Fantastic_Four_Vol_1_48Fantastic Four #48, Marvel Comics, March 1966

Young Mike Huddleston and I have been exchanging a few fun filled emails lately. We’ve been sending each other mini lists of books we think are overvalued. Mike and I both think this premise would make a great regular column by the way.

So Mike mentions a certain issue of Fantastic Four that he thinks may be overvalued but in passing uses Fantastic Four #48 as an example against which to measure the injustice.

I thought about what Mike said for a while, kicked around the net a bit and finally came to the conclusion than Mike’s point could not be ignored.

In a bit of a long winded way I’ve explained how it came to be that this week’s Undervalued Spotlight is none other than that true classic Fantastic Four #48.

The more I look at today’s speculative comic book market landscape the more I see value given out to future potential.

(In this Spotlight I’ll stay with Fantastic Four and use FF #45 and #52, competitive contemporaries of FF #48., as comparables).

Fantastic Four #45 which features the 1st appearance of the Inhumans has a $2,800 value in the current Guide, pretty good considering last year’s Guide had is at $650. Fantastic Four #52, which features the 1st Black Panther, is much the same with a current Guide value of $2000 up from last year’s Guide value of $1150. These are huge jumps, way bigger than the Fantastic Four #48’s jump to $1800 from last year’s $1700.

The market results reinforce the movement in the Guide, FF #45 at 9.2 can get you over $4100 (the last sale a staggering $5800) on the market today according to GPA, this is 400% over what it could get two short years ago. An FF #52 at 9.2 can earn over $4100 a nice 250% increase over a couple of years ago. Our Spotlight pick FF #48 is currently selling for $2,100 at the 9.2 CGC grade or about 30% over its selling point two years ago.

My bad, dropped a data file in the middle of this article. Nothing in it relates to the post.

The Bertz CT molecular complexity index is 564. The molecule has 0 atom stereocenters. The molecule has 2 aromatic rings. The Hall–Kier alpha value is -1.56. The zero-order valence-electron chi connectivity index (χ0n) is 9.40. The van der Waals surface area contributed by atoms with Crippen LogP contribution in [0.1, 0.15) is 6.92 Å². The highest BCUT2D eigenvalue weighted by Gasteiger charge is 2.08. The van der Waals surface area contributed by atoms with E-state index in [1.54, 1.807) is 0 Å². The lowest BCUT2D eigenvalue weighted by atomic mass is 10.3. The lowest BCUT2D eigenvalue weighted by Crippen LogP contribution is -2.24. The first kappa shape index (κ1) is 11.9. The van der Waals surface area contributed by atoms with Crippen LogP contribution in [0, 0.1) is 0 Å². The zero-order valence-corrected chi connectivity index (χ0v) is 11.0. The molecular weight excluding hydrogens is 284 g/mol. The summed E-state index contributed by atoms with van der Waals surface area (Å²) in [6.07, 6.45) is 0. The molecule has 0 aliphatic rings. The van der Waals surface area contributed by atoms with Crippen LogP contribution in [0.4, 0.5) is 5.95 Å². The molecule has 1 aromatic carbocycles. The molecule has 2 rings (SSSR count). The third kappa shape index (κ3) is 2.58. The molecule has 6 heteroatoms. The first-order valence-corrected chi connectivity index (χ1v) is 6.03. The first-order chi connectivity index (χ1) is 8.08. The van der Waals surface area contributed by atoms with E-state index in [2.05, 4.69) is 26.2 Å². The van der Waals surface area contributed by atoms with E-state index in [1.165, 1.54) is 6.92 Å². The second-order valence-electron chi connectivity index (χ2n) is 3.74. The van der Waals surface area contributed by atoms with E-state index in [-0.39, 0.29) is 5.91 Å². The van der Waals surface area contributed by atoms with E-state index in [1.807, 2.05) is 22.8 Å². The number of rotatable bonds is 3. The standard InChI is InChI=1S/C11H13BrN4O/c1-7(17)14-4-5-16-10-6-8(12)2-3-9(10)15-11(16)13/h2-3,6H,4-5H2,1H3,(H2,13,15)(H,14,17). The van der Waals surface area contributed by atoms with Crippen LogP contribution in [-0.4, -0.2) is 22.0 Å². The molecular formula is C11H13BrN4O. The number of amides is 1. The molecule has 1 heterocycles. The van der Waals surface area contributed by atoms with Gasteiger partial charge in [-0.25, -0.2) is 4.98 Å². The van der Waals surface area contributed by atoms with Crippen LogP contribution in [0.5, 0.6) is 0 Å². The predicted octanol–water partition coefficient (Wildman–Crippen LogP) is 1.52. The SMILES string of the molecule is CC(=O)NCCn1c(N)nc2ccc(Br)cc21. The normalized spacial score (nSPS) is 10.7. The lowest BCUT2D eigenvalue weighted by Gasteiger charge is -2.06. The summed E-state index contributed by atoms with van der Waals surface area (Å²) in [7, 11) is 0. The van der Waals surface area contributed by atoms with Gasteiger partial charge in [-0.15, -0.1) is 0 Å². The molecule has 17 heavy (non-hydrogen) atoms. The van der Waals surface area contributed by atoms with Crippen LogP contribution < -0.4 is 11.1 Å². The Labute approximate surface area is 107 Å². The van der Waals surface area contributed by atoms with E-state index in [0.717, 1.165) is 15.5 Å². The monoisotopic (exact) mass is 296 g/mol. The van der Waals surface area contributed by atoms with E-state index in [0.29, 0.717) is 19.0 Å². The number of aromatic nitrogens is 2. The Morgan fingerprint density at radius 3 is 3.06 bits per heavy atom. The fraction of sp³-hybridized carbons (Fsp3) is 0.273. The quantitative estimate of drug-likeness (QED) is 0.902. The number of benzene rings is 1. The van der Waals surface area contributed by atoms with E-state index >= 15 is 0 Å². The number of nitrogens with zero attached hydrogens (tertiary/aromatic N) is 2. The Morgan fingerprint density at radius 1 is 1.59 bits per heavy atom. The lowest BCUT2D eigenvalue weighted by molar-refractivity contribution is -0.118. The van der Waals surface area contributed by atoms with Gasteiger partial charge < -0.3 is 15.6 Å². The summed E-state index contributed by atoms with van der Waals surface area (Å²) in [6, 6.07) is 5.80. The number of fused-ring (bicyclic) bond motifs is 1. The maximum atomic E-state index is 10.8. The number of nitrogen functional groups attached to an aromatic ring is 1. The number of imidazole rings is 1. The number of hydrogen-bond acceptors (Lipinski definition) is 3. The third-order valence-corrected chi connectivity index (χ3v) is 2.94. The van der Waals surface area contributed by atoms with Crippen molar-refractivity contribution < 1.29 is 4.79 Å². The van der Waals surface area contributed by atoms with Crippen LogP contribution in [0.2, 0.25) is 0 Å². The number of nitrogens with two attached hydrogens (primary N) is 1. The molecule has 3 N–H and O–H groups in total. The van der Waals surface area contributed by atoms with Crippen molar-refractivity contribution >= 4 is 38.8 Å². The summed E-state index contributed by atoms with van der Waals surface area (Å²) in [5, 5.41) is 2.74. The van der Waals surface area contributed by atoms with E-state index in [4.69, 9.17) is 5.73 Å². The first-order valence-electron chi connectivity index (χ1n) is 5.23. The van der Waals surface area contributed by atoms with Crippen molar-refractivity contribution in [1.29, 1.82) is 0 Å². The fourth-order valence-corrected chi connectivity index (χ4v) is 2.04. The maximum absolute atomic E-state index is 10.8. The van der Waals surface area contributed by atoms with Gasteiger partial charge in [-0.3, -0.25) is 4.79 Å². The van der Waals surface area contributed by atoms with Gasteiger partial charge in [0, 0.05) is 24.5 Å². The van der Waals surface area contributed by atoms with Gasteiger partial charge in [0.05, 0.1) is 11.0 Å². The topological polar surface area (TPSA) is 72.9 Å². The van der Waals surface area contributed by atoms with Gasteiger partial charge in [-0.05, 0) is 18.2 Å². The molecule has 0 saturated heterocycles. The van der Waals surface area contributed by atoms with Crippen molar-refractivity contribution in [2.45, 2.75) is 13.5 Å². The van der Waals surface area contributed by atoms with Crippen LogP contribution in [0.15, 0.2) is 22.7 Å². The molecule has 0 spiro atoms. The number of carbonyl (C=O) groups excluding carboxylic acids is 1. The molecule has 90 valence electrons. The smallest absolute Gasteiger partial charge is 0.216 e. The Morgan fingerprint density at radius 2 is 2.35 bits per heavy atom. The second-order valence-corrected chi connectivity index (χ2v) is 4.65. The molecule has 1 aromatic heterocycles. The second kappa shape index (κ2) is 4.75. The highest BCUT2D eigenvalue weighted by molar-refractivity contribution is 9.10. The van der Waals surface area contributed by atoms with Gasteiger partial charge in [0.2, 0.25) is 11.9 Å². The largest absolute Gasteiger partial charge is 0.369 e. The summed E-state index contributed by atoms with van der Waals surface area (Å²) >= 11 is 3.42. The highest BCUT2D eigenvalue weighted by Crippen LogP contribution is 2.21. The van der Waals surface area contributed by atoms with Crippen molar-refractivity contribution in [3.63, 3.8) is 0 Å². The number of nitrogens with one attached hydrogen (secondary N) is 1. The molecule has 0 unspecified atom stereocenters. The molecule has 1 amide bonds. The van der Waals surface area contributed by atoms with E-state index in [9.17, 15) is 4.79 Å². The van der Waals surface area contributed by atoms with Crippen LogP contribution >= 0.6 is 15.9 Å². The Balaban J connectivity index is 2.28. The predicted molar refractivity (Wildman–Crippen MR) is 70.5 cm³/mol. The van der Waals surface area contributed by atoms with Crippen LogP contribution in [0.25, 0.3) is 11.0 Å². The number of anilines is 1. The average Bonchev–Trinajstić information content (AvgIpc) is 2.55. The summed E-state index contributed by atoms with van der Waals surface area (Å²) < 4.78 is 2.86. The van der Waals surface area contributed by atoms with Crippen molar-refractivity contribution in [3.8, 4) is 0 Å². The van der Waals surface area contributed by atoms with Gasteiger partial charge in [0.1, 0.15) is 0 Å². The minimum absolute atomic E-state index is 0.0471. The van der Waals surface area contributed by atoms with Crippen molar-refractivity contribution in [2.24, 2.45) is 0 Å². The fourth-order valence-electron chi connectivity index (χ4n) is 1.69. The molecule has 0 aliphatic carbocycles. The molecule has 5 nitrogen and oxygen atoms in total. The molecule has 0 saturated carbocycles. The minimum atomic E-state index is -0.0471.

Cripes even a Silver Surfer #1 in CGC 9.2 grade fetches $1,700, almost as much as an FF #48 is getting.

Yes I realize that all this has to be tempered by the fact that there are more #48s on the census, these census numbers are a reflection if it being a big book for a longer period of time. Relative to the other two books I’ve mentioned its current supply is actually tighter. Prices are suppressed not because of an oversupply but because of a relative lack of interest. Besides, the Guide values are not reflecting census numbers!

How big are the Inhumans going to get? Will the Black Panther be a bigger deal than the Surfer? These questions have yet to be answered though the market seems to be weighing in with its thoughts.

I want to revisit FF #48 and call out a couple of more trump cards (can you have more than one trump card?). This week’s Spotlight pick features the first appearance of Galactus. Galactus is a big deal, has always been a big deal at Marvel and has been the most excoriatingly frustrating cosmic character Marvel couldn’t pry out of Fox Studio’s hands. Is the value of Fantastic Four #48 being suppressed because the characters introduced can’t be fully used by Marvel Studios?

Historically speaking it’s tough to argue against FF #48, the book launches the Galactus trilogy with issues #49 and #50. This mini arc is considered a high watermark of comics in the 1960s and many call it the best story Jack Kirby and Stan Lee ever collaborated on, this arc has deservedly reached legendary status.

I think more love will come FF #48’s way once the market realizes what the book brings and what it could be bought for relative to other options.

45th Overstreet price breaks for this book are $512/$1,156/$1,800 in the 8.0/9.0/9.2 grade splits.

Strengths that make this comic a good investment are:

  • First appearance Silver Surfer
  • First appearance Galactus
  • One of the defining moments in superhero comics